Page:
This then should learn us to stay on the Lord
Jesus, and there to rest Avhen the vfaters have
drowned all the world, and when all the mountains
and hills for help are as if they were cast into the
midst of the sea.

That is an excellent saying of the prophet, 'God
is our refuge and strength, a very present help iu
trouble. Therefore will not we fear, though the
earth be removed, (as now it seemed) and though
the mountains be carried into the midst of the
sea; Though the waters thereof roar and be
troubled; though the mountains shako v/ith the
swelhug thereof. Sclah.' Ps. .\ivi. 1— 3.

Ver. 5. ' And the waters decreased continually
until the tenth month: iu the tenth month, on the
first day of the month, were the tops of the moun-
tains seen.'

In the third verse we read, that after an huu-



AX EXPOSITION ON THE flKST TEN CHAPTERS OP GENESIS.



477



<lred and fifty days' flood, the waters returned; that
is, hegan to return, from off the earth: Which
beginning of their return, '.vas, because that God
had mercifully remembered the prayer and afflic-
tion of Noah. Again, in this verse we read, that
from the day that the ark did rest upon the moun-
tains of Ararat, the waters decreased continually.
Now the resting of the ark on the mountain, was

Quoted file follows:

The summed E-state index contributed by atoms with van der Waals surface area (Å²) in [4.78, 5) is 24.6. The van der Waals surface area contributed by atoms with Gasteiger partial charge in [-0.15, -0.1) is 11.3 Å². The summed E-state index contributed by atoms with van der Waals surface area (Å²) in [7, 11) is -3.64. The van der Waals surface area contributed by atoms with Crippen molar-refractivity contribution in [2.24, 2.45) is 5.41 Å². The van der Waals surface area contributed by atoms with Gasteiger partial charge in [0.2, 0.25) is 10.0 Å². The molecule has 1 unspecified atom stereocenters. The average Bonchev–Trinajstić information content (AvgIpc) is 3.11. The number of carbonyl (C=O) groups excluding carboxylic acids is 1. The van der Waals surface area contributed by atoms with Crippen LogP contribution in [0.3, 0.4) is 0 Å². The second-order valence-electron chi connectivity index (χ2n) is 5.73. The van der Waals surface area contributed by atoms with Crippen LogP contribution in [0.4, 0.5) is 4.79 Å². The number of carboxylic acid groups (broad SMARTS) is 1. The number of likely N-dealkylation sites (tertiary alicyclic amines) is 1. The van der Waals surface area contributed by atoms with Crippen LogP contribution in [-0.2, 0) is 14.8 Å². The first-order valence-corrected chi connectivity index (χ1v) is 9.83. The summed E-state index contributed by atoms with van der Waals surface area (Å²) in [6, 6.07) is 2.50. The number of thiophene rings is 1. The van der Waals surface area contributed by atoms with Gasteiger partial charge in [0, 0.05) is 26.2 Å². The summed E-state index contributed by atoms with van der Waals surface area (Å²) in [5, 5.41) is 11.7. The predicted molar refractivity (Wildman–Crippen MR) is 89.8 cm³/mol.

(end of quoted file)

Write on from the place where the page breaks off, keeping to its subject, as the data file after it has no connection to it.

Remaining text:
a figm-e of our trusting on Christ. Hence it fol-
lows, that the tumults and raging of the mystical
waters, are made to decrease by the power of faith :
* This is the victory, even our faith. ' i Ju. v. -i. As
it is also said of Moses, * By faith they passed
through the Red sea. ' lie. xi. 29. But above all take
that as most pertinent, ' Through faith they sub-
dued kingdoms, - stopped the mouths of hons, -
and turned to flight the annies of aliens.' He. xi. 33,
Si. Here you see faith made the waters decrease ;
it took away the heat and rage of tlie adversary.

' And the waters decreased continually until the
tenth month, (another period of time,) and in the
first day of the tenth month were the tops of the
mountains seen.' These mountains were before
the flood, a type of the hope of the hypocrites, and
therefore then were swallowed up, fifteen cubits
under the waters. But now, methinks, they should
be a figure to the church of some visible ground of